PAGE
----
Echthroplexiella obscura (Hoffer, 1954)

Lotfalizadeh, Hossein, Karimpour, Younes, Delvare, Gérard & Rasplus, Jean-Yves, 2020, Chalcidoidea (Hymenoptera) obtained from common reed, Phragmites australis (Cav.) Trin. ex Steud. (Poaceae) in Iran with new records and descriptions of two new species, European Journal of Taxonomy 710, pp. 1-35: 8

publication ID

https://doi.org/10.5852/ejt.2020.710

publication LSID

lsid:zoobank.org:pub:E3A0F9FD-53DA-4716-8218-9EE898C6CBFF

DOI

http://doi.org/10.5281/zenodo.4332957

persistent identifier

http://treatment.plazi.org/id/03BF4C30-FFD6-763C-6247-FC0B15252A21

treatment provided by

Valdenar

scientific name

Echthroplexiella obscura (Hoffer, 1954)
status

 

Echthroplexiella obscura (Hoffer, 1954)  

Fig. 4 View Fig

Material examined

IRAN • 1 ♀; West-Azarbaijan Province ; Urmia, Kelïsä Kandï; 37º29′ N, 45º01′ E; 1600 m a.s.l.; Apr. 2017; Y. Karimpour leg.; ex Phragmites australis   ; HMIM GoogleMaps   .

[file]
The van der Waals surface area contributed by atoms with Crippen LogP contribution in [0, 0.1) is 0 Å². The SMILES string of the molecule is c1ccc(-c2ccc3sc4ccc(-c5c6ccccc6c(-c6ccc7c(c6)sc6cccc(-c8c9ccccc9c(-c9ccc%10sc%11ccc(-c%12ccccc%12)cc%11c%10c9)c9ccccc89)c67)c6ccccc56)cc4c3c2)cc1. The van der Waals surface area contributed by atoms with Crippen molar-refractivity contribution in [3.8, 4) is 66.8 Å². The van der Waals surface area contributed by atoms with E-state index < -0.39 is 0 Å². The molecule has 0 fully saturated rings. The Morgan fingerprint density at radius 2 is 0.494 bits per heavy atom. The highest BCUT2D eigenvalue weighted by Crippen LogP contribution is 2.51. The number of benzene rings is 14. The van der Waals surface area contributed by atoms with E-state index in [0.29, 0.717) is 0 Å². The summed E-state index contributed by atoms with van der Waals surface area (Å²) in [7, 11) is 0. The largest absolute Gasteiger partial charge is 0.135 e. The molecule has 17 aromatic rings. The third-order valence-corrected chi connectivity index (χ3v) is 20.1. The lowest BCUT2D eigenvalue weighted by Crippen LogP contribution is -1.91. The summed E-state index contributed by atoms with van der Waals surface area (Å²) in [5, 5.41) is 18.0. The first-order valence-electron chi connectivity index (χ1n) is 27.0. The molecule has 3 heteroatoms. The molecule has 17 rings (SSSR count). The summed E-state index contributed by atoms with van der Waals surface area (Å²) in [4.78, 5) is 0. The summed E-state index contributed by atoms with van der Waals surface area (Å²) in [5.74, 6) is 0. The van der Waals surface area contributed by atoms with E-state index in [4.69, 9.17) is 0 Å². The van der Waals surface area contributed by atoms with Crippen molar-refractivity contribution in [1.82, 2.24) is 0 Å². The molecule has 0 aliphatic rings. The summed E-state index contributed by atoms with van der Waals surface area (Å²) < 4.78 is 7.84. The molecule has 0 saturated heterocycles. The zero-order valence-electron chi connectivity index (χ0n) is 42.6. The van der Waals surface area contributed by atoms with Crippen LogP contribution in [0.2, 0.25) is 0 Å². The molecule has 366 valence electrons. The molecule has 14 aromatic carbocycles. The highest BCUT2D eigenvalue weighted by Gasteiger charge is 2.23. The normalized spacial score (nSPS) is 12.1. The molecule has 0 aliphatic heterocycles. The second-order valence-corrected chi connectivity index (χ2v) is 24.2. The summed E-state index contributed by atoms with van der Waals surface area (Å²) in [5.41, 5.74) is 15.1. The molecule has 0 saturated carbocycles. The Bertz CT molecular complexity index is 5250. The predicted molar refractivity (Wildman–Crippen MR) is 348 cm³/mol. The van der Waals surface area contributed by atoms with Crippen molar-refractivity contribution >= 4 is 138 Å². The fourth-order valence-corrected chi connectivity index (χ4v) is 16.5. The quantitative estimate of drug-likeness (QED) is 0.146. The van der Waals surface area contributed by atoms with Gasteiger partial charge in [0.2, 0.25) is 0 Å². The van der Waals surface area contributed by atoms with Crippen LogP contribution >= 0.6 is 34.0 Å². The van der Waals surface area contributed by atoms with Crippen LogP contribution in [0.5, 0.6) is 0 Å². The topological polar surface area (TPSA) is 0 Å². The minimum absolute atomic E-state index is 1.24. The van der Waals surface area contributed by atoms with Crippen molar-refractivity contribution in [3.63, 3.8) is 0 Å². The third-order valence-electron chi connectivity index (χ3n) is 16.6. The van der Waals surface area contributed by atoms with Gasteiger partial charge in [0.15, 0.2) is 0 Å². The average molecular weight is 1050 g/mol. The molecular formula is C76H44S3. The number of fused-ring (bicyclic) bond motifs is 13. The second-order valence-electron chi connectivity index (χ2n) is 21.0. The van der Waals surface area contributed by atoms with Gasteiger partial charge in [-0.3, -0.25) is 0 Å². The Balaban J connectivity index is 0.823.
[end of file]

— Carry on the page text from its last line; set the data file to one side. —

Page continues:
Remarks

This species is distributed in the north and east of Europe ( Askew 1970; Kalina 1989; Trjapitzin 1989) and represents a new record from Iran. The biology of E. obscura   is still unknown, but the species could be associated with a pseudococcid species on P. australis   .

Some of the more important diagnostic characters of E. obscura   are: body length of female 1.5 mm (range 1.2–1.6 mm; Trjapitzin 2006); body brownish-yellow to light brown with dark brown metasoma ( Fig. 4A View Fig ); scape much (4×) longer than wide, funicular segments wider than long, claval segments fused, obliquely truncate, shorter than the funiculus ( Fig. 4C View Fig ); notauli complete ( Fig. 4B View Fig ); brachypterous, forewing with 2 wide transverse dark bands, middle large band occupying their whole width, distal band broad, faintly fading away to the margin of the wing, hyaline band between the two bands very narrow; marginal vein 2× as long as broad, postmarginal vein as long as broad, stigma vein a little longer than broad; protruding part of ovipositor sheath longer than 1⁄5 of the length of metasoma ( Fig. 4A View Fig ).